It’s an exciting time in Augusta. A new administration and new legislature means new opportunity. For the first time, Maine is being led by a Governor who campaigned on tackling climate change. We are committed to seizing this moment with bold action, promoting legislative and administrative actions to combat the greatest threat to Maine’s wildlife and habitat.
This session, alongside our allies in the Environmental Priorities Coalition, Maine Audubon will work to chart a new direction for Maine that includes:
- Getting Maine’s renewable energy economy back on track.
- Setting high-level commitments to reduce carbon pollution, while creating jobs and lowering energy costs.
- Supporting clean energy solutions at the community level.
Opportunities extend beyond climate and energy policy too. With new leadership at state agencies responsible for overseeing our natural resources, we can engage in open conversation about:
- Promoting siting of renewable energy infrastructure that limits impacts on high value wildlife and habitat.
- Improving management of our public lands.
- Exploring opportunities to better protect endangered species and their habitats.
This is an exciting moment, but make no mistake: we will face challenges. Rest assured that Maine Audubon will be in Augusta as much as ever, advocating for the interests of Maine’s wildlife and habitat.
As always, we’ll need your help. Be sure you’re part of our Action Network to stay up-to-date on news from the State House. Better yet, get to know your legislators personally. There are many new faces in Augusta, and they will benefit from getting to know more of their constituents and understanding the values they hold. Together, we’ll ensure Maine’s wildlife thrives.
Priority Spotlight: Strengthening Maine’s Endangered Species Act
Did you know that Maine has its own Endangered Species Act? The Maine Legislature established the Maine Endangered Species Act (MESA) in 1975 in response to concerns that species of fish and wildlife were in danger of disappearing from the state. There are currently 22 inland fish and wildlife species listed as endangered and 23 listed as threatened under the MESA, some of which are also listed under the U.S. Endangered Species Act (ESA). Listed species include the Blanding’s Turtle, Little Brown Bat, Upland Sandpiper, and Piping Plover.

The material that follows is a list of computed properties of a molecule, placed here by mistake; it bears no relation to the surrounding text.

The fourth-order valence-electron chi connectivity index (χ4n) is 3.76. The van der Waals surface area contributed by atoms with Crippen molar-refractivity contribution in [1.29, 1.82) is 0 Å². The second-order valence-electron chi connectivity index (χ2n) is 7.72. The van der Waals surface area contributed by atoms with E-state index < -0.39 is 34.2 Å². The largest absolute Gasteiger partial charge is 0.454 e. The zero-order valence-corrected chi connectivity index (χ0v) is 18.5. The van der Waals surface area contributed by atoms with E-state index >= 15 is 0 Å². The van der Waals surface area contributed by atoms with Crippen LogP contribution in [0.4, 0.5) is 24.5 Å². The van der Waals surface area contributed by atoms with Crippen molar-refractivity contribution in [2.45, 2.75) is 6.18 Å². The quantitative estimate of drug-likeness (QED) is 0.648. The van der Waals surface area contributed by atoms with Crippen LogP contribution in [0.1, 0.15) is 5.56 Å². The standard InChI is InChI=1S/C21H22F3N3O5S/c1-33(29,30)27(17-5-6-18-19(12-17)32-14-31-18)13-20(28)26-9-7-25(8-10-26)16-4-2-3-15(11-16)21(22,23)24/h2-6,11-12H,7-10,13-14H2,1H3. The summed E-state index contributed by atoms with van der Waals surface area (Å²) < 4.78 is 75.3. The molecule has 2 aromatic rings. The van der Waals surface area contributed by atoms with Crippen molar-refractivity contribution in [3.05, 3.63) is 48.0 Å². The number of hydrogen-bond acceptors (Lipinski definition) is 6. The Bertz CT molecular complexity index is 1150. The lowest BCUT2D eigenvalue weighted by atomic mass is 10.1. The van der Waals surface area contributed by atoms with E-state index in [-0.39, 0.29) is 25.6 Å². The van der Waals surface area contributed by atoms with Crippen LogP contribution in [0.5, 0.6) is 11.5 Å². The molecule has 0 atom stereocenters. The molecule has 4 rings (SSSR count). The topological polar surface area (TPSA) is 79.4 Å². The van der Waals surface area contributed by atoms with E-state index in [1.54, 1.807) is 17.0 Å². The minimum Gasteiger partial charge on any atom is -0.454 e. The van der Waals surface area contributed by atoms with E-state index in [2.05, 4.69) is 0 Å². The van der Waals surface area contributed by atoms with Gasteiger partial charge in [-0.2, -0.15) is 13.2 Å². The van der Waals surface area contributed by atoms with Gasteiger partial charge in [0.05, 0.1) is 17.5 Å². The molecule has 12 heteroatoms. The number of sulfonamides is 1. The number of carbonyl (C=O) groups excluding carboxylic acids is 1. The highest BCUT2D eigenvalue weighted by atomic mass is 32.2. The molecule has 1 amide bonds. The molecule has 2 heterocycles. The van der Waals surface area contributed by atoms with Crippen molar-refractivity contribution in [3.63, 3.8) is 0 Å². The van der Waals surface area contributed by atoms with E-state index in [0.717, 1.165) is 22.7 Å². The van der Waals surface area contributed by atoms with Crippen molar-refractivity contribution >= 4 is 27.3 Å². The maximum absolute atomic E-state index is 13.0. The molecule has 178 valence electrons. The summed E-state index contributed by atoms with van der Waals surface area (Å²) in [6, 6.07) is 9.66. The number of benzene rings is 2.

The federal ESA is under attack. As a backstop to potential rollbacks, we will advocate for strengthening Maine’s Endangered Species Act. Maine has a strong history of picking up the federal government’s slack on environmental protections. We will work to protect wildlife in danger of becoming extinct in Maine, while continuing to advocate at the federal level against efforts to undermine our nation’s most successful environmental law.
Climate & Energy
As the rest of the world races to reduce their carbon emissions, the United States is trailing behind. Maine needs to do its part to avert increasingly severe disruptions to both the natural and built environment by updating and strengthening its commitment to reducing carbon pollution. Maine Audubon will advocate for a comprehensive statewide strategy to transition to a low-carbon economy, as well as for policies that ensure we hit our carbon pollution targets in a timely way.
Land & Water
Nonpoint source pollution, such as sediment from erosion, nutrients from fertilizer, and bacteria from septic systems, has a major impact on Maine’s waterways. Maine’s wildlife needs clean, clear water, and proper infrastructure can help keep it that way. We will advocate for funding for road engineers, contractors and public works crews to repair roadways, putting money in the pockets of Maine people and protecting wildlife.
Land for Maine’s Future is a 30-year success story, catalyzing the conservation of over 600,000 acres of working forests, farms, and waterfronts. Today, the program is nearly out of funding. This legislative session, Maine Audubon will work to secure at least $75 million in new funding for LMF. New projects will help conserve habitat for wildlife to flourish throughout their life cycle and provide opportunities for outdoor recreation, while generating millions in revenue from our outdoor and natural resource economies.
Maine’s Public Reserved Lands contain some of the largest, oldest trees in the state — prime habitat for boreal and migratory forest birds of high conservation value. By statute, management of these approximately 600,000 acres of land scattered across Maine must be equally balanced between sustainable forestry, outdoor recreation, and wildlife habitat. In recent years, this balance has been lost. Maine Audubon will work to rebuild the core functions of the Bureau of Parks and Lands with a sharp focus on conserving older forests.
Coming Soon: A New Report on Transitioning to Renewable Energy
Conservation Biologist and GIS Manager Sarah Haggerty and the rest of the Maine Audubon Conservation Team are putting the final touches on a report that recommends how Maine can transition to a clean energy future while protecting the state’s important ecological values. The report, derived from a sweeping literature review and GIS analysis, will contain best practices to reduce wildlife impacts from solar, on- and offshore wind, and transmission lines. Maine Audubon will use this report to guide policy and permitting decision-making as Maine charts its course to a renewable energy future.
Will you be a part of this work?
Be sure you are signed up to receive our Action Alerts so we can keep you apprised of all you can do to support Maine’s wildlife and habitat.